Ir #AlTrabajoenBici ahorra mucha porquería a la atmósfera

Andan liados en Strava con el Global Bike to Work Day Challenge, el próximo jueves 11 del corriente mes. El mapa de la red social para gente con ganas de sudar se llena cada día de personas que van en bicicleta a su trabajo, un dibujo en constante crecimiento y densa elaboración que da como resultado unos 160 millones de personas habitando una de las “Strava Metro”, esas ciudades que utilizan el mapa de calor de la red para mejorar sus prestaciones a los ciclistas urbanos.

Hablamos de Londres, Los Ángeles, Sídney, Oslo, Glasgow, Calgary y Portland entre otras. Calculan que durante el primer Global Bike to Work Day de Strava se registraron en Strava 79.879 trayectos en bici en 180 países, es decir 514,51 toneladas de emisiones de carbono de menos que recibe nuestra atmósfera.

En #CommutesCount se puede seguir todo el trajín.


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How Strava helps commutes

In 2015, Strava members used their mobile phones and GPS devices to upload more than 168 million activities, roughly 5.3 activities every single second. In dense urban areas, nearly half of these activities were commutes. We monitor commute figures each week and put them on a dedicated data platform called Strava Insights:

Strava is such a vast platform now with 150,000 new members signing up each week on average, so we have all types of cyclists and runners on the platform not only commutes. You must think Strava was founded in 2009 and it’s likely that some commutes were uploaded at this point – but in reality we had just a handful of members in comparison to now-. At this moment in time, we have around 6 million new activity uploads every single week.

Millions of people upload their rides and runs to Strava every week via their smartphone or GPS device. Strava Metro anonymizes and aggregates this data and then partners with departments of transportation and city planning groups to improve infrastructure for bicyclists and pedestrians.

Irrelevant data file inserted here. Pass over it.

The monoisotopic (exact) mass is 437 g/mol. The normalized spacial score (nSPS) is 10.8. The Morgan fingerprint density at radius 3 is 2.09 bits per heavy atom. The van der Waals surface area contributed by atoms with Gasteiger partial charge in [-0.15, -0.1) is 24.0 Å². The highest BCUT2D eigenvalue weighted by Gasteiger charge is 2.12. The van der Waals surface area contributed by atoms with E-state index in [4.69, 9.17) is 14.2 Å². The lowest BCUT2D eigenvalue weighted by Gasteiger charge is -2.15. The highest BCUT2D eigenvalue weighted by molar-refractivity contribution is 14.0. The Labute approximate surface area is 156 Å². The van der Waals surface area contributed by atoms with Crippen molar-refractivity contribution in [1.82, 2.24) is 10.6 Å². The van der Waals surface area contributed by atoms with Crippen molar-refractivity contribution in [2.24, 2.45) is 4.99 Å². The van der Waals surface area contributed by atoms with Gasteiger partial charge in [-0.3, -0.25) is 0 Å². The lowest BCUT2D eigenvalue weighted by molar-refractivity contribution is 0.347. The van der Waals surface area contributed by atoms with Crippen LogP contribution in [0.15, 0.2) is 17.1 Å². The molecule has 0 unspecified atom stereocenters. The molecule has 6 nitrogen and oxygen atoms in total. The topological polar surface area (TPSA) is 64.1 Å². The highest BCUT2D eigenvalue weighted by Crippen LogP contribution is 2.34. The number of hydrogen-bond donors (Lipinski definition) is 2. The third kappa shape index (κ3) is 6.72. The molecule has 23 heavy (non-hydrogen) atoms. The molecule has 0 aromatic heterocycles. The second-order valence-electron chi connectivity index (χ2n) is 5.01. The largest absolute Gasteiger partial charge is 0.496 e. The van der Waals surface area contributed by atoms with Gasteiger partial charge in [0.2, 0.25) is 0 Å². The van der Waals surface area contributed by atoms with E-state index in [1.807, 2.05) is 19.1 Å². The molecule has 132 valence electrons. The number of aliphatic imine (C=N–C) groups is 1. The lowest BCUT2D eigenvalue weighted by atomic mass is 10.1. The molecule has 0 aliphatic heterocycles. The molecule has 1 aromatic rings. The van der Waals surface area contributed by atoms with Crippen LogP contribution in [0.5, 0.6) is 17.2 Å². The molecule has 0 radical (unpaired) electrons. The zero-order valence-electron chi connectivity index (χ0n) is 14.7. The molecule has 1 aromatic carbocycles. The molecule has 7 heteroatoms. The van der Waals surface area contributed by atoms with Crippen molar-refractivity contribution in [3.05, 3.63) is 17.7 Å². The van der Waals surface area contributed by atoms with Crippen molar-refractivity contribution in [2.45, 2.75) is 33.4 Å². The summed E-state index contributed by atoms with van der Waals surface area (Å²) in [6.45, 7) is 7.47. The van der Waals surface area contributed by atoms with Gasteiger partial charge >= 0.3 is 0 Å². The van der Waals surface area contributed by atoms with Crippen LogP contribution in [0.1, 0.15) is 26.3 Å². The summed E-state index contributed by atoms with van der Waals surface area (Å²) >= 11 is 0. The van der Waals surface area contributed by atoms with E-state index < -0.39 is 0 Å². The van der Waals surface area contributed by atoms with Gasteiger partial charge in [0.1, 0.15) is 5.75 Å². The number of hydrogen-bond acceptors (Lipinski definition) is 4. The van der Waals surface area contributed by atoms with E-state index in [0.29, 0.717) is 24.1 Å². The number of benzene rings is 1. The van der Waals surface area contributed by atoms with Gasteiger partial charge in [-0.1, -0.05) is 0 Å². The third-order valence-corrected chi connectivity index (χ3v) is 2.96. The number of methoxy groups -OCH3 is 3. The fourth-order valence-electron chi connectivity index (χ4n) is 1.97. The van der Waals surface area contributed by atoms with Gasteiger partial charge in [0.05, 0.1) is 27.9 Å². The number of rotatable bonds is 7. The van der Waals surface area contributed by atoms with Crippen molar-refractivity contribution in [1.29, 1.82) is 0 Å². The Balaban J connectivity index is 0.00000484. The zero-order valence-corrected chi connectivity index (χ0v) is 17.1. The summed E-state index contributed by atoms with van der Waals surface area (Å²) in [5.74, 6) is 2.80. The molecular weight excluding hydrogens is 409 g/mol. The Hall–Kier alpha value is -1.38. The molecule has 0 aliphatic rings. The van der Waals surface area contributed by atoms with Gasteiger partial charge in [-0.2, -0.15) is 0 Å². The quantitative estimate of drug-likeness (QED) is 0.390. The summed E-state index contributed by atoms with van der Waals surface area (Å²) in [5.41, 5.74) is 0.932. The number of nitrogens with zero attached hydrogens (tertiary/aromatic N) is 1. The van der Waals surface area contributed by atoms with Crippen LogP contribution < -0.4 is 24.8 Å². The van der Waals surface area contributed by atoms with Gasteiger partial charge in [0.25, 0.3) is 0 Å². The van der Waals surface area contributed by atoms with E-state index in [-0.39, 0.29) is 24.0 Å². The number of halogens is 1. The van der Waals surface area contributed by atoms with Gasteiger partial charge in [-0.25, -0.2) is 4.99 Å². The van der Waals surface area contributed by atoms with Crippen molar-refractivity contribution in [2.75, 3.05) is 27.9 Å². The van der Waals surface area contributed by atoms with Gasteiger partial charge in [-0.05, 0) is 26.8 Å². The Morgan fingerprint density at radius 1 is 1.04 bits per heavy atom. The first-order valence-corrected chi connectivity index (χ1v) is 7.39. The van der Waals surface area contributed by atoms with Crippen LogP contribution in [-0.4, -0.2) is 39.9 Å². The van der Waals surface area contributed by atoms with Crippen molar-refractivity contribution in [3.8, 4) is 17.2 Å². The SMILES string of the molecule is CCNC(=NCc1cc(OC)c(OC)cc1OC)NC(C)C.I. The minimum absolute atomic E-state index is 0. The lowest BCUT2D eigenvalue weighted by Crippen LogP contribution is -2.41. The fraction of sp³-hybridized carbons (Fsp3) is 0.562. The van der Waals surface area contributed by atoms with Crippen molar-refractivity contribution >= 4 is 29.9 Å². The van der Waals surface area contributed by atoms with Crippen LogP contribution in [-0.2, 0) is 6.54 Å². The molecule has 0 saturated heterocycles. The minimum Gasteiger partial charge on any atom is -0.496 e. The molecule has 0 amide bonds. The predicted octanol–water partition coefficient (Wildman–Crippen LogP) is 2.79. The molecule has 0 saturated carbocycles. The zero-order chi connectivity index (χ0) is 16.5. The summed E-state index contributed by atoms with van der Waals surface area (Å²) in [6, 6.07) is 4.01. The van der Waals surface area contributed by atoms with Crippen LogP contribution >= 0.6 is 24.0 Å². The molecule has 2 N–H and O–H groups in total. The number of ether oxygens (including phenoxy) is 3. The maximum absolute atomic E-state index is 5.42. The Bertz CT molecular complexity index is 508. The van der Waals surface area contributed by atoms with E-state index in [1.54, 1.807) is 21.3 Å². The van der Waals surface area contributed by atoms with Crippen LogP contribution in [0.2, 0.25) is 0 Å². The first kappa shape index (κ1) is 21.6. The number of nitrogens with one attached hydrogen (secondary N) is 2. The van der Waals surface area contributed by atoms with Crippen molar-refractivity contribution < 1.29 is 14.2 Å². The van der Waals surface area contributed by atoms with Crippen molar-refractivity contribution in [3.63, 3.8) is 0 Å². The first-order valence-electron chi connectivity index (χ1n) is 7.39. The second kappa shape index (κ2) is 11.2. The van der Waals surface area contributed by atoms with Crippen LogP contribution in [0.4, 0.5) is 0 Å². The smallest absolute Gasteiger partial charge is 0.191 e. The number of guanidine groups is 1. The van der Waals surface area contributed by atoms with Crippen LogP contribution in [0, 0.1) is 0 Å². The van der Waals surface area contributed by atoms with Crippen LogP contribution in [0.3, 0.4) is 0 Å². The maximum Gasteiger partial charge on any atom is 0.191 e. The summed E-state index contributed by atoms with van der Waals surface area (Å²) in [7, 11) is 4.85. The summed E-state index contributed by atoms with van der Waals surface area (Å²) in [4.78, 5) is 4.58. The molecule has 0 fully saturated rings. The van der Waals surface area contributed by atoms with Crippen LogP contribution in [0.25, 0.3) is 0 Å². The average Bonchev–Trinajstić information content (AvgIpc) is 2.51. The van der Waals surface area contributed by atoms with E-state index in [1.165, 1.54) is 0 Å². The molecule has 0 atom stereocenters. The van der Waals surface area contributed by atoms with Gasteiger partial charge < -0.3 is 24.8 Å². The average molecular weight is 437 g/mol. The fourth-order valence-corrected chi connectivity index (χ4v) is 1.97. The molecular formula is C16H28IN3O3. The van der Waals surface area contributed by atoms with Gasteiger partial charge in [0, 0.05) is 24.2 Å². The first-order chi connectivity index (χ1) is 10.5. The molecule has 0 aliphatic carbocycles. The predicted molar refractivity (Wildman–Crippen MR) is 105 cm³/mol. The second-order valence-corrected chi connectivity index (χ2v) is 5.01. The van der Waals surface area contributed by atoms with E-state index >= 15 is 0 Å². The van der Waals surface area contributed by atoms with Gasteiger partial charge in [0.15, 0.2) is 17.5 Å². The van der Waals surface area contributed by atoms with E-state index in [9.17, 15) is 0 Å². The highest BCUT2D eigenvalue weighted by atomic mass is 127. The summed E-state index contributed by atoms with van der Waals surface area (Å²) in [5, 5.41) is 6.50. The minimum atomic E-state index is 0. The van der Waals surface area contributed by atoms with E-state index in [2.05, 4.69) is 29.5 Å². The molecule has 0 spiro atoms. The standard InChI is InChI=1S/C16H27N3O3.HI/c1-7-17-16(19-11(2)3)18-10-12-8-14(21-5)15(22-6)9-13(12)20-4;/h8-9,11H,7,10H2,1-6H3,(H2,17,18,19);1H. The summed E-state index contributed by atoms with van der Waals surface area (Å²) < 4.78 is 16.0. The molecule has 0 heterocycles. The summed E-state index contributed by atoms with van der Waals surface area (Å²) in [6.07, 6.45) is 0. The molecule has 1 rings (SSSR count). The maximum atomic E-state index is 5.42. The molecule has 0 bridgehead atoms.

Ultimately, it’s the partners we work with who interpret the data in order to improve cycling infrastructure but generally the Strava data helps cities to better understand how people choose to interact with the network of roads, bike paths and intersections.

Over 70 organizations and government agencies are already using Strava Metro data, including GoBike in Glasgow, Queensland Australia, University College London, Oregon Department of Transport, Austin B-Cycle in Texas and Vermont Transportation.

Here you´ve some examples how Strava helped them:

• Queensland, Australia used Metro to quantify how a new cycleway changed bicycling behavior on and around the new bike path.
• GoBike, in Glasgow, Scotland did a corridor analysis to prove the need for new infrastructure on a street that was perceived to have no bike usage.
• Austin B-Cycle, in Texas, combined Metro data with its own bike-share data to understand the impact of its program on the street and bike network.
• The Oregon DOT used Metro data to decide where to put bike counters and to adjust the location of existing bike counters to capture more bicycling behavior.
• Vermont Transportation has employed Strava Metro as a key data layer in their statewide VTrans On-Road Bicycle Plan.
• University of Victoria and University College London are each using Metro data to model total bicycling transportation in their area.

By Simon Klima, Strava´s Director of Local Marketing